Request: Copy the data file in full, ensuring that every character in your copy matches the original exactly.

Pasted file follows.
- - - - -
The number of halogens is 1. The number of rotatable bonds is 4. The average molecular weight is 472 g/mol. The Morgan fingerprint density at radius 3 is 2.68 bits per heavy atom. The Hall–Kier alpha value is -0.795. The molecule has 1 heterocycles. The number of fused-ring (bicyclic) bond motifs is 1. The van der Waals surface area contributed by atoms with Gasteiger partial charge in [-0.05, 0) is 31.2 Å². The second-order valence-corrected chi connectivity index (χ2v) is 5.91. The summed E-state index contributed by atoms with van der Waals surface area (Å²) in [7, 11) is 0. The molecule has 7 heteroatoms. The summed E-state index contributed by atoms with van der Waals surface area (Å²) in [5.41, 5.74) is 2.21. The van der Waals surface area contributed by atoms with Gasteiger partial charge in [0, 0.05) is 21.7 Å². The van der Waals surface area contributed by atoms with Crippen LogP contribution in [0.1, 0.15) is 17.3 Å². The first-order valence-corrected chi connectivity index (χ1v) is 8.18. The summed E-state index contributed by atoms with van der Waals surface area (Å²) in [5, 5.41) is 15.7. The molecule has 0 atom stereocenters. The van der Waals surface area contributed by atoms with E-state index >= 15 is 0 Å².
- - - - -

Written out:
The number of halogens is 1. The number of rotatable bonds is 4. The average molecular weight is 472 g/mol. The Morgan fingerprint density at radius 3 is 2.68 bits per heavy atom. The Hall–Kier alpha value is -0.795. The molecule has 1 heterocycles. The number of fused-ring (bicyclic) bond motifs is 1. The van der Waals surface area contributed by atoms with Gasteiger partial charge in [-0.05, 0) is 31.2 Å². The second-order valence-corrected chi connectivity index (χ2v) is 5.91. The summed E-state index contributed by atoms with van der Waals surface area (Å²) in [7, 11) is 0. The molecule has 7 heteroatoms. The summed E-state index contributed by atoms with van der Waals surface area (Å²) in [5.41, 5.74) is 2.21. The van der Waals surface area contributed by atoms with Gasteiger partial charge in [0, 0.05) is 21.7 Å². The van der Waals surface area contributed by atoms with Crippen LogP contribution in [0.1, 0.15) is 17.3 Å². The first-order valence-corrected chi connectivity index (χ1v) is 8.18. The summed E-state index contributed by atoms with van der Waals surface area (Å²) in [5, 5.41) is 15.7. The molecule has 0 atom stereocenters. The van der Waals surface area contributed by atoms with E-state index >= 15 is 0 Å².